The Andes are the longest mountain range in the world, stretching 7,250 kilometers (4,200 miles) down the southern half of the world. The Andes run north to the warm equator, and stretch south towards Cape Horn and Patagonia, a windy, cold, semi-desert where the winter temperatures stay below freezing. The southern tip of the Andes is not far from Antartica, home of the south pole!
The name "Andes" comes from a native word whose meaning is unkown today. The tallest peak is Mt. Aconcagua, a giant volcano towering 6,959 meters (22,831 feet) above sea level. The Andes mountains have been formed by one of the crustal plates of the Pacific ocean floor pushing slowly against the American continental plate. This pressure has caused the sedimentary rocks to bend and fold up into long ridges, called "sierras". Most of the highest mountains in the Andes are volcanoes, some still active, many dormant or extinct. Eruptions and strong earthquakes can cause landslides on the steep slopes. Rich minerals formed here include gold, silver, tin, copper, platinum, lead, and zinc.
The central Andes
The central Andes stretches from northern Peru to northern Chile and Argentina. The climate is semiarid, and the land is characterized by high altitude plains, known as the puna or altiplano.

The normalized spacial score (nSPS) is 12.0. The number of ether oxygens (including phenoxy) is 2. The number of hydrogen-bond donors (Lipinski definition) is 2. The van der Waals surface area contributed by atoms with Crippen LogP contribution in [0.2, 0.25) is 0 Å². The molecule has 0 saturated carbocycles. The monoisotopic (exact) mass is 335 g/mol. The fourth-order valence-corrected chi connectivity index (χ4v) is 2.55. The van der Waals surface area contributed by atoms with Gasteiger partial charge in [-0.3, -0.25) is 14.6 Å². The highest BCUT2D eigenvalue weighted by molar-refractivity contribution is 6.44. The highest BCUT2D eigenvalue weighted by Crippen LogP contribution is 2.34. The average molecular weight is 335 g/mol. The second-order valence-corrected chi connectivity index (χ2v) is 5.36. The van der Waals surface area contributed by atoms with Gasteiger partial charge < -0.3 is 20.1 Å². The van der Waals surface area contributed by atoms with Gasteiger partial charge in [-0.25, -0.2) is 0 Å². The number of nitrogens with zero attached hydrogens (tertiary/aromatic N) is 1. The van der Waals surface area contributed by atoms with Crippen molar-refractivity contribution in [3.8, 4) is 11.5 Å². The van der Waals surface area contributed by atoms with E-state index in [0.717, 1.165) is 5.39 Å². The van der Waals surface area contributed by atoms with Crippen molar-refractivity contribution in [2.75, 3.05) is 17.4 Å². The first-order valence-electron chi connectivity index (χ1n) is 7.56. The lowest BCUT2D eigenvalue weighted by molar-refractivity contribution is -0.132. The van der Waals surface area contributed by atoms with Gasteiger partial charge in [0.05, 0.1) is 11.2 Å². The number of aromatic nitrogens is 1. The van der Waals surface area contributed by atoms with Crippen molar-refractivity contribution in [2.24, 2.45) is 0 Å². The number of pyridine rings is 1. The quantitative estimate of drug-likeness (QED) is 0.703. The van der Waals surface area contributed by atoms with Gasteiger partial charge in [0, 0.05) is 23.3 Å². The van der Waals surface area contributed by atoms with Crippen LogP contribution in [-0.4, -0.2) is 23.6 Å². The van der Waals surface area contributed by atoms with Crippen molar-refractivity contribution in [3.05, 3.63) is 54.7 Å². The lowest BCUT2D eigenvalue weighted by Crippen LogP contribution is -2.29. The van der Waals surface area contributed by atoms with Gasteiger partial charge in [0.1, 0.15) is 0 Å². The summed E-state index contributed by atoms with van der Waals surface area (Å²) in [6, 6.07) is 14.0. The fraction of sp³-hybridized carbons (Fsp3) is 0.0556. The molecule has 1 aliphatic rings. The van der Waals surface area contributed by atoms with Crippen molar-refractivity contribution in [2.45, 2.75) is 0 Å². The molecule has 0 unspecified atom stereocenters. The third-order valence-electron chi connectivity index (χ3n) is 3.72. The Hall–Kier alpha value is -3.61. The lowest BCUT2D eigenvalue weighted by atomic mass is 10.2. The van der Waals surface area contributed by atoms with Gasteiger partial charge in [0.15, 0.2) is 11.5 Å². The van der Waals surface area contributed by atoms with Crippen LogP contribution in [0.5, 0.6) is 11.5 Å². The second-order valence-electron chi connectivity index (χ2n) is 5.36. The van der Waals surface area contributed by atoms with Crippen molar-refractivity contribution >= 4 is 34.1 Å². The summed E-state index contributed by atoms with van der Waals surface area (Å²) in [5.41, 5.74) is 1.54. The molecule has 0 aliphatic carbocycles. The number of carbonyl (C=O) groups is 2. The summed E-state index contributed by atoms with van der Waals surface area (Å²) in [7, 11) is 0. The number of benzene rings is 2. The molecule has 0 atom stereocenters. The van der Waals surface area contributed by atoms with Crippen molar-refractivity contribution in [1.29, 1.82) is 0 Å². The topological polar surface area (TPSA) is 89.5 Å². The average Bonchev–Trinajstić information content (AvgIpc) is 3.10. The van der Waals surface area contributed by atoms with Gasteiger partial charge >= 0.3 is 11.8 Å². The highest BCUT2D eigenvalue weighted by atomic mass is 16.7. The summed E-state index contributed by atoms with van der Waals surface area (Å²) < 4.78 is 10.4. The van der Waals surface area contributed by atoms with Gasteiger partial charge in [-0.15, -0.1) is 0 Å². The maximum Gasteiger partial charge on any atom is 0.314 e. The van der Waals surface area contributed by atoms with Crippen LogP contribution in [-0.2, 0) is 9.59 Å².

The mountains and high plateaus of the central Andes, especially in Bolivia and Peru, were the political and economic centre of the Incan Empire. In Peru, the magnificent city of Machu Picchu, a UNESCO World Heritage Site, is a testament to this highly developed civilization and is a major tourist destination. Indigenous communities exist throughout the entire Andean region, but it is Altiplano of the central Andes that remains the heartland of the Andean indigenous peoples. The overwhelming majority of the rural population is of indigenous heritage.
As of July 2011, Machu Picchu has a limit of 2500 visitors per day, for this reason tickets must be bought in advance. Please enquire for ticket availability.
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